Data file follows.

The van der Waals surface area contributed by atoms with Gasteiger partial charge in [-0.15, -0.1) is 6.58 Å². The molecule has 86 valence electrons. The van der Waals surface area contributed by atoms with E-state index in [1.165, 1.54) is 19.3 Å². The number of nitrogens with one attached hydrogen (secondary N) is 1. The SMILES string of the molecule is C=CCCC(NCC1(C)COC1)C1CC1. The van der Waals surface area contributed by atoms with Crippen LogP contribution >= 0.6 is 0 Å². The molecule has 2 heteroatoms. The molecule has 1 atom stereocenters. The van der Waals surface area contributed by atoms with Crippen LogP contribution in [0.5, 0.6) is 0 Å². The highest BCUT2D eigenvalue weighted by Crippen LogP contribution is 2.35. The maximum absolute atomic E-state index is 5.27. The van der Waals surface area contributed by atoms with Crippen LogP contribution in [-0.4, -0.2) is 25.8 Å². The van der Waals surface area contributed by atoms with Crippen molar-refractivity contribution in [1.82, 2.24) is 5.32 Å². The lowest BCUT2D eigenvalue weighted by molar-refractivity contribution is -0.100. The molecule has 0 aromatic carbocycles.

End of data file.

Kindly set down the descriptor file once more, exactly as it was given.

The van der Waals surface area contributed by atoms with Gasteiger partial charge in [-0.15, -0.1) is 6.58 Å². The molecule has 86 valence electrons. The van der Waals surface area contributed by atoms with E-state index in [1.165, 1.54) is 19.3 Å². The number of nitrogens with one attached hydrogen (secondary N) is 1. The SMILES string of the molecule is C=CCCC(NCC1(C)COC1)C1CC1. The van der Waals surface area contributed by atoms with Crippen LogP contribution >= 0.6 is 0 Å². The molecule has 2 heteroatoms. The molecule has 1 atom stereocenters. The van der Waals surface area contributed by atoms with Crippen LogP contribution in [0.5, 0.6) is 0 Å². The highest BCUT2D eigenvalue weighted by Crippen LogP contribution is 2.35. The maximum absolute atomic E-state index is 5.27. The van der Waals surface area contributed by atoms with Crippen LogP contribution in [-0.4, -0.2) is 25.8 Å². The van der Waals surface area contributed by atoms with Crippen molar-refractivity contribution in [1.82, 2.24) is 5.32 Å². The lowest BCUT2D eigenvalue weighted by molar-refractivity contribution is -0.100. The molecule has 0 aromatic carbocycles.